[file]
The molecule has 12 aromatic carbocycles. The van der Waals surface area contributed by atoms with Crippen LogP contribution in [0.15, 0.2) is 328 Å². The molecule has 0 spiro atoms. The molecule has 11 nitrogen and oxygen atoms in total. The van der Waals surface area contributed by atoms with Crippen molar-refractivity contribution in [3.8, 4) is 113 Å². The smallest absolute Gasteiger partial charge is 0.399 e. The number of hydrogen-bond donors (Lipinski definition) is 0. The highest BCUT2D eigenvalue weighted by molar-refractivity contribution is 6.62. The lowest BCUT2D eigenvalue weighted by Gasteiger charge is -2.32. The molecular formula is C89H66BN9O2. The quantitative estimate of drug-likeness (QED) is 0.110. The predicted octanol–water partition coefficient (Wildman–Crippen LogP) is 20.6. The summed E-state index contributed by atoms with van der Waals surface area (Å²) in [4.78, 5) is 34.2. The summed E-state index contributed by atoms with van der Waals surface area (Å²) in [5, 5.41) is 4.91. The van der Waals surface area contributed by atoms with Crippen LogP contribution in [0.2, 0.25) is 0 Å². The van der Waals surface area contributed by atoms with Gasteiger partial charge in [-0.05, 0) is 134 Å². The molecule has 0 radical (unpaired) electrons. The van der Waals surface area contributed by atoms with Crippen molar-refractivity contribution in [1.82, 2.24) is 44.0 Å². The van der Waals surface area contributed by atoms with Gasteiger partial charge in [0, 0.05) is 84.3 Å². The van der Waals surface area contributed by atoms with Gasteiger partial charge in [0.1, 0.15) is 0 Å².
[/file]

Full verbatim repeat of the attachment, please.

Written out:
The molecule has 12 aromatic carbocycles. The van der Waals surface area contributed by atoms with Crippen LogP contribution in [0.15, 0.2) is 328 Å². The molecule has 0 spiro atoms. The molecule has 11 nitrogen and oxygen atoms in total. The van der Waals surface area contributed by atoms with Crippen molar-refractivity contribution in [3.8, 4) is 113 Å². The smallest absolute Gasteiger partial charge is 0.399 e. The number of hydrogen-bond donors (Lipinski definition) is 0. The highest BCUT2D eigenvalue weighted by molar-refractivity contribution is 6.62. The lowest BCUT2D eigenvalue weighted by Gasteiger charge is -2.32. The molecular formula is C89H66BN9O2. The quantitative estimate of drug-likeness (QED) is 0.110. The predicted octanol–water partition coefficient (Wildman–Crippen LogP) is 20.6. The summed E-state index contributed by atoms with van der Waals surface area (Å²) in [4.78, 5) is 34.2. The summed E-state index contributed by atoms with van der Waals surface area (Å²) in [5, 5.41) is 4.91. The van der Waals surface area contributed by atoms with Crippen LogP contribution in [0.2, 0.25) is 0 Å². The van der Waals surface area contributed by atoms with Gasteiger partial charge in [-0.05, 0) is 134 Å². The molecule has 0 radical (unpaired) electrons. The van der Waals surface area contributed by atoms with Crippen molar-refractivity contribution in [1.82, 2.24) is 44.0 Å². The van der Waals surface area contributed by atoms with Gasteiger partial charge in [0, 0.05) is 84.3 Å². The van der Waals surface area contributed by atoms with Gasteiger partial charge in [0.1, 0.15) is 0 Å².